Welcome to another Gripe Review brought to you by Tessa the resident griper.
This week things heated up in Supernatural land. We finally got our mythology for this season, and it revolves around defeating Abaddon, the Knight of Hell, the queen of evil, the devil that should be stopped at all costs because…because…she wrecked the Impala I guess.
So let me get this straight, even though it was this guy:
who cornered Dean, lied to him about his identity, possessed Sam, kicked Castiel out of the bunker, used Sam’s body to kill Kevin, and most recently, teamed up with Metatron, this:
is who they are going after?
I suppose there is less harm in Crowley being the king of hell as opposed to Abaddon, because if we put their sins on a scale Abaddon’s are far greater than Crowley’s. She killed the entire clique of Men of Letters and she…um…she...wrecked the Impala. Yes. That's it. How dare she wreck the Impala?!
Let’s get to the gripes.
Gripe #1: Oh Crowley, the way they wrote thee
Crowley was a charming oddball when he first burst onto our screens. He lived in a mansion, had a tailor whom he cared about, and was sassy with the Winchesters. On top of that he had no problem kissing men, and seemed to quite enjoy kissing Bobby, leading the fandom to suspect him batting for the same sex team.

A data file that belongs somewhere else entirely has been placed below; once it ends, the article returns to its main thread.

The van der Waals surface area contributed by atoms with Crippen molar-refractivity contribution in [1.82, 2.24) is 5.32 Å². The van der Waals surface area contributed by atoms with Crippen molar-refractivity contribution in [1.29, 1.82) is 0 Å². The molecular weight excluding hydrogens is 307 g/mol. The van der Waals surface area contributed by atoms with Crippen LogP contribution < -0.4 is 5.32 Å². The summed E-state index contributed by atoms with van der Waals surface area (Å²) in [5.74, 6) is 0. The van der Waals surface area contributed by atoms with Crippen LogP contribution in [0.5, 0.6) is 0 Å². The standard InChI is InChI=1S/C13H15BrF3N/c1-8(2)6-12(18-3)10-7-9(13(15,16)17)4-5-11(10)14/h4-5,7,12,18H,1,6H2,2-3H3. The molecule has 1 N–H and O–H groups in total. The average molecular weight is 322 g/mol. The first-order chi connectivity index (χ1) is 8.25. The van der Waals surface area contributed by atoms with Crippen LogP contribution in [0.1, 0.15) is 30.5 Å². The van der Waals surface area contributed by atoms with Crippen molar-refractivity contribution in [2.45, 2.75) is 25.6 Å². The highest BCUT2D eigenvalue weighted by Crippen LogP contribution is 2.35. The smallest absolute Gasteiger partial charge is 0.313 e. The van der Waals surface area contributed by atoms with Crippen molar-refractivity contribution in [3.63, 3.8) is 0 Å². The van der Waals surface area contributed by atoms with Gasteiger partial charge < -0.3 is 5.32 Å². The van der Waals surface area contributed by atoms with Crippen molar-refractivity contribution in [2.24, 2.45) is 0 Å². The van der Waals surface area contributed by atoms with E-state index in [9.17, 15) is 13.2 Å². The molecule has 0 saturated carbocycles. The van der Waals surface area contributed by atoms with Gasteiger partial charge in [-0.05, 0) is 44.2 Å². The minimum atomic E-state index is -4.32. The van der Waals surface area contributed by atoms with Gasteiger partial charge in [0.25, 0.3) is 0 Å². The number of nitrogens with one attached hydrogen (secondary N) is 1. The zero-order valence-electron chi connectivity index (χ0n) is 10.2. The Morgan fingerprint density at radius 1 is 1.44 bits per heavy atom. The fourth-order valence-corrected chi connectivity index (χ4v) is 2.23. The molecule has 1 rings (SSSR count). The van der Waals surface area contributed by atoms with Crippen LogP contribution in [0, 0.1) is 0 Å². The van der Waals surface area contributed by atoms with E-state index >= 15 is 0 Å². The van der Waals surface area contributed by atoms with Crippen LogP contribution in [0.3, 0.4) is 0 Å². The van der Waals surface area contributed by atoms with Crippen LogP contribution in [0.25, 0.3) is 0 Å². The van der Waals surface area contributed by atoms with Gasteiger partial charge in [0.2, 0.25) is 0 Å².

I always suspected what brought on Crowley’s popularity (aside from Mark Shepard’s excellent performance) was how different he was from, not just the run-of-the-mill demons on the show, but males in general. He didn't chase skirt, didn't mourn the loss of a loved one, nor was he ever reformed through his love for a girlfriend. In fact he didn't care much about anything other than benefiting as much as possible from every situation, and that made him unique.
In that sense he was like Castiel, who also seemed to have focuses other than sex, women or love.
Then Carver came along and changed both of them.
I already talked at length about Castiel’s failed human experiment in previous reviews. What pained me watching this episode was seeing the same thing happen to Crowley. At the start of the episode they saddled him with a PG-13 vixen, who was there purely for fanservice. All of a sudden he was like every other male on the show, obsessed with sex and booze. We already had this trope with Dean, Gabriel, Balthazar, Soulless Sam, and Human Castiel. Suddenly Crowley was no longer special, he was like everyone else.